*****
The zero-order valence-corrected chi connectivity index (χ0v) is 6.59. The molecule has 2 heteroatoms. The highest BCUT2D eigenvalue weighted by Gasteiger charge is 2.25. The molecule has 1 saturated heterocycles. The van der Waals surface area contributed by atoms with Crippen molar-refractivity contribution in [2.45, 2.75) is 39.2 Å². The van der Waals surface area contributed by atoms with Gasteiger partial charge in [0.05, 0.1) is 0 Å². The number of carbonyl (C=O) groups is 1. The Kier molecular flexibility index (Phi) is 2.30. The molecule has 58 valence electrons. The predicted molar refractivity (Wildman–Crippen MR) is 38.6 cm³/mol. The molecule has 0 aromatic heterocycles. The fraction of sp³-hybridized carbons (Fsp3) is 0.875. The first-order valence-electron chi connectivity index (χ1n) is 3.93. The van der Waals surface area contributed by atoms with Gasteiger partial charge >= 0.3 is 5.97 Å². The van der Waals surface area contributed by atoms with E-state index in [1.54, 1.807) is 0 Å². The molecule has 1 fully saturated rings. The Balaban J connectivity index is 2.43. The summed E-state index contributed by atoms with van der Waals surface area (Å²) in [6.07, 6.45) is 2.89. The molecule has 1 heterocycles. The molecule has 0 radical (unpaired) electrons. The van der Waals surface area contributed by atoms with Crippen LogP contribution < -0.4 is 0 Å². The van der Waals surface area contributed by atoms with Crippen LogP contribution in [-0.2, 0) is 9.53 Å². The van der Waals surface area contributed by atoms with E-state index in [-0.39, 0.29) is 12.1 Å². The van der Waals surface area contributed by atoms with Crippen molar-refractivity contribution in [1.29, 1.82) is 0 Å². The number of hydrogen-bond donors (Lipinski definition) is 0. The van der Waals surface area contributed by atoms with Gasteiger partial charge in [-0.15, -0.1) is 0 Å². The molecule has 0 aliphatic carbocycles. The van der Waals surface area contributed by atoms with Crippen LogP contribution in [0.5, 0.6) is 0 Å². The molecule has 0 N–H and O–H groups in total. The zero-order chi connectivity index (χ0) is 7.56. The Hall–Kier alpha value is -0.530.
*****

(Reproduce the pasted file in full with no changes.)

The zero-order valence-corrected chi connectivity index (χ0v) is 6.59. The molecule has 2 heteroatoms. The highest BCUT2D eigenvalue weighted by Gasteiger charge is 2.25. The molecule has 1 saturated heterocycles. The van der Waals surface area contributed by atoms with Crippen molar-refractivity contribution in [2.45, 2.75) is 39.2 Å². The van der Waals surface area contributed by atoms with Gasteiger partial charge in [0.05, 0.1) is 0 Å². The number of carbonyl (C=O) groups is 1. The Kier molecular flexibility index (Phi) is 2.30. The molecule has 58 valence electrons. The predicted molar refractivity (Wildman–Crippen MR) is 38.6 cm³/mol. The molecule has 0 aromatic heterocycles. The fraction of sp³-hybridized carbons (Fsp3) is 0.875. The first-order valence-electron chi connectivity index (χ1n) is 3.93. The van der Waals surface area contributed by atoms with Gasteiger partial charge >= 0.3 is 5.97 Å². The van der Waals surface area contributed by atoms with E-state index in [1.54, 1.807) is 0 Å². The molecule has 1 fully saturated rings. The Balaban J connectivity index is 2.43. The summed E-state index contributed by atoms with van der Waals surface area (Å²) in [6.07, 6.45) is 2.89. The molecule has 1 heterocycles. The molecule has 0 radical (unpaired) electrons. The van der Waals surface area contributed by atoms with Crippen LogP contribution < -0.4 is 0 Å². The van der Waals surface area contributed by atoms with Crippen LogP contribution in [-0.2, 0) is 9.53 Å². The van der Waals surface area contributed by atoms with E-state index in [-0.39, 0.29) is 12.1 Å². The van der Waals surface area contributed by atoms with Crippen molar-refractivity contribution in [1.29, 1.82) is 0 Å². The number of hydrogen-bond donors (Lipinski definition) is 0. The van der Waals surface area contributed by atoms with Gasteiger partial charge in [-0.15, -0.1) is 0 Å². The molecule has 0 aliphatic carbocycles. The van der Waals surface area contributed by atoms with Crippen LogP contribution in [0.5, 0.6) is 0 Å². The molecule has 0 N–H and O–H groups in total. The zero-order chi connectivity index (χ0) is 7.56. The Hall–Kier alpha value is -0.530.